A Classic Sham?

Jidenna
The Chief
Epic/Wondaland

Some have said that the schizophrenic genre-hopping United Colors of Benetton approach of this (impressive) new Jidenna album feels more ingenuous than that of the last few Drake releases, whose similarly multiculti leanings have been said to at best signal a Cliffs Notes-style reading of recent developments in world music (those occurring both in Jamaican dancehall and Nigerian afrobeat, to be specific), or at worst reflect a kind of indifferent opportunism informing a most shameless attempt at exploitation.

It’s exactly the opposite. Drake’s oeuvre can be defined as an erotics of surfaces — his superficiality is baked, as it were, into the equation; his petty is ultimately his purity — wherein an Internet-savvy, sonically region-less seemingly focus-group-approved Canadian former child actor’s genre-piggybacking and bald navel-gazing might just represent some of the more ingenuous gestures from a public figure in our post-truth era. (In the wake of many hip-hop fans’ non-reaction to 50 Cent’s Machiavellian 2009 outing of Rick Ross as a former correctional officer, being honest in rap — a genre rife with a checkered history of straight-faced posturing — about its dishonest, fantastical, more theatric elements seems, radically, like one of the “realest” things one can do.)

Jidenna, on the other hand, strikes one — if only because of his conk hairstyle; his sartorial flair; and his association with actress and future-soul journeywoman Janelle Monáe — as an artist who should have something a bit more authentic (in the conventional sense) to convey. And far too often on The Chief you get a cross-section of shrewdly eclectic songs that are aurally stunning, yet lack a certain je ne sais quoi as expressed by some of the artists who appear to have inspired them. (“Trampoline,” for instance, is Drake-lite with trite cliches and bad puns — “The lady ain’t a tramp/Just ’cause she bounce it up and down like a/trampoline” — sans the existential dread and solipsistic interiority, i.e. the very qualities that make Drake — love or hate him — a compelling artist.)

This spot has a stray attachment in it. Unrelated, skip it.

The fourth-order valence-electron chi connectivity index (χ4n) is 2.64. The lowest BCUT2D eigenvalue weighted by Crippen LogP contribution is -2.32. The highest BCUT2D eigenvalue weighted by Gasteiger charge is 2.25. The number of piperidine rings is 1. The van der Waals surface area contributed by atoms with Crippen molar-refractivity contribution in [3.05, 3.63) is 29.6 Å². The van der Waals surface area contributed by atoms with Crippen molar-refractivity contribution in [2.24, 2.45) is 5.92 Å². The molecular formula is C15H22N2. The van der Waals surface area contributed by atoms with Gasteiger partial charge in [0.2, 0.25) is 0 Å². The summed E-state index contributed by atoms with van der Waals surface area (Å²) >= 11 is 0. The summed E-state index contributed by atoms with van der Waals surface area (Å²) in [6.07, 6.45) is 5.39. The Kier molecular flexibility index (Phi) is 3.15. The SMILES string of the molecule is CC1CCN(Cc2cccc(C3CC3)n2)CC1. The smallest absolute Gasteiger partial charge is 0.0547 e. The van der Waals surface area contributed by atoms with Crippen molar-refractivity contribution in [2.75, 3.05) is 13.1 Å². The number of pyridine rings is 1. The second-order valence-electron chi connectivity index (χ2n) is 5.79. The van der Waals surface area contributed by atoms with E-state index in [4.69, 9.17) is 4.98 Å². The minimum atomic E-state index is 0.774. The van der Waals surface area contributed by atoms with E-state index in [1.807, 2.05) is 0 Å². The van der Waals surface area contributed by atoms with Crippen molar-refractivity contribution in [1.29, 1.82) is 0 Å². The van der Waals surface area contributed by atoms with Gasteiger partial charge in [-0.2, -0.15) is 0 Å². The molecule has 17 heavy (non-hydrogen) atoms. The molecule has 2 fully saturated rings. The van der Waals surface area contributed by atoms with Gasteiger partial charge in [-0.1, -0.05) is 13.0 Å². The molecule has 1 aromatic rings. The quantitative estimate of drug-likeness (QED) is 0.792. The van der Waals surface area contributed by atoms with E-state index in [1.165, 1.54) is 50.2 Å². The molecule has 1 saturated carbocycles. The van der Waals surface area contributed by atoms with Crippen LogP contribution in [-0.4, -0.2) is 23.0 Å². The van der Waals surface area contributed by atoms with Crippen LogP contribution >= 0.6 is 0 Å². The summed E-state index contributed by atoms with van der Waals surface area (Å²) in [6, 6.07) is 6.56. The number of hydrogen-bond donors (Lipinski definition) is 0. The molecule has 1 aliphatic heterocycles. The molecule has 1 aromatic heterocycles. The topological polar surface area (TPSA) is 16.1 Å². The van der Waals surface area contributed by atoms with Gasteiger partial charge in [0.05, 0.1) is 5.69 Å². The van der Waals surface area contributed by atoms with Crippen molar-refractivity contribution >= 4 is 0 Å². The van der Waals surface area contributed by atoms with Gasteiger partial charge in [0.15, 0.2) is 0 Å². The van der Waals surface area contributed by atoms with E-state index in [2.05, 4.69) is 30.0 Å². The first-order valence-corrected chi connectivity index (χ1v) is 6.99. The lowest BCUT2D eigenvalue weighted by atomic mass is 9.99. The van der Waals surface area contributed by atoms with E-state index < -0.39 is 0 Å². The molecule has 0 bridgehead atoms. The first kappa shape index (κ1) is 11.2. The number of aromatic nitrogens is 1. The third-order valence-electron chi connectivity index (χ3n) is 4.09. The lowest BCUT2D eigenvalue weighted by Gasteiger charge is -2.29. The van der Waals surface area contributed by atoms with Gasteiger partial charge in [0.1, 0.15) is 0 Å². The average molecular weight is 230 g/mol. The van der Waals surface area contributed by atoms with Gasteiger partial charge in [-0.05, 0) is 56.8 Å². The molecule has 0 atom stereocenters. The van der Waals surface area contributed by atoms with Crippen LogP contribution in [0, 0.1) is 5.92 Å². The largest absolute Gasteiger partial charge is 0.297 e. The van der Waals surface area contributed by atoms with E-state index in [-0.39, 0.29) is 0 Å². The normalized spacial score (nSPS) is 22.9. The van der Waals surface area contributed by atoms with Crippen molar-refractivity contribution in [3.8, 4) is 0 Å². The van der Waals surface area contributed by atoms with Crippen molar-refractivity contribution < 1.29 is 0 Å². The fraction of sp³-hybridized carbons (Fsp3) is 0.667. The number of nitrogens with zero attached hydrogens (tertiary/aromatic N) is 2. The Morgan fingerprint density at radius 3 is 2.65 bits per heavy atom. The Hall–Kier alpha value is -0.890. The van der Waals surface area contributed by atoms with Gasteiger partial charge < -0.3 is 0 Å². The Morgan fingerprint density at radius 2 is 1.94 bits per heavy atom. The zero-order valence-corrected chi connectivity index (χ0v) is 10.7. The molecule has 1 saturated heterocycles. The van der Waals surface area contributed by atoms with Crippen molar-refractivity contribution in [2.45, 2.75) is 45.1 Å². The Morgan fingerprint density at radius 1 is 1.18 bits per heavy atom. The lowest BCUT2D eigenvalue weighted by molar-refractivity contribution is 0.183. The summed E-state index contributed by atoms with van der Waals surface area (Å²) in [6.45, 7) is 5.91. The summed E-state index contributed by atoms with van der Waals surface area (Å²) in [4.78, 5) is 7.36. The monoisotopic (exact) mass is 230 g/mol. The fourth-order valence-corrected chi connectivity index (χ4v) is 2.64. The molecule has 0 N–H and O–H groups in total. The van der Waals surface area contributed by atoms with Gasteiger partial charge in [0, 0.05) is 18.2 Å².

Don’t get me wrong: there are some legit genuine moments amid these aesthetically pleasing, if slightly contrived songs. But for every “Chief Don’t Run” (whose worldly, pleasantly droning Fela-esque stomp serves as an apt backdrop for the Nigerian rapper’s dizzying rundown of his “you-can’t-make-this-up” personal history, which includes ivy league education and being robbed at gunpoint by village thieves) there are, alas, too many moments where I legit found myself distractedly thinking, “You know, I would really rather listen to Bob Marley — whose birthday was this month — directly followed by the Migos instead of a ham-fisted attempt — “Helicopters” — at absorbing, in one setting, both of those stellar acts.” Also: “Wyclef Jean: The Carnival — in stores now (and since 1997!)!”

In a 2010 interview with Paris Review, celebrated novelist Jonathan Franzen spoke of the artistic necessity of getting at one’s “hot material” (e.g., the messy but essential stuff of personal histories that can inspire great art). To be sure, Jidenna unquestionably has ample “hot material” from which to draw inspiration. He also possesses first-rate pop instincts. But until he finds a way to channel that material into a more honest presentation of himself as an artist, I am afraid Jidenna’s strictly going to be capable of crafting an album that I can only fake-love.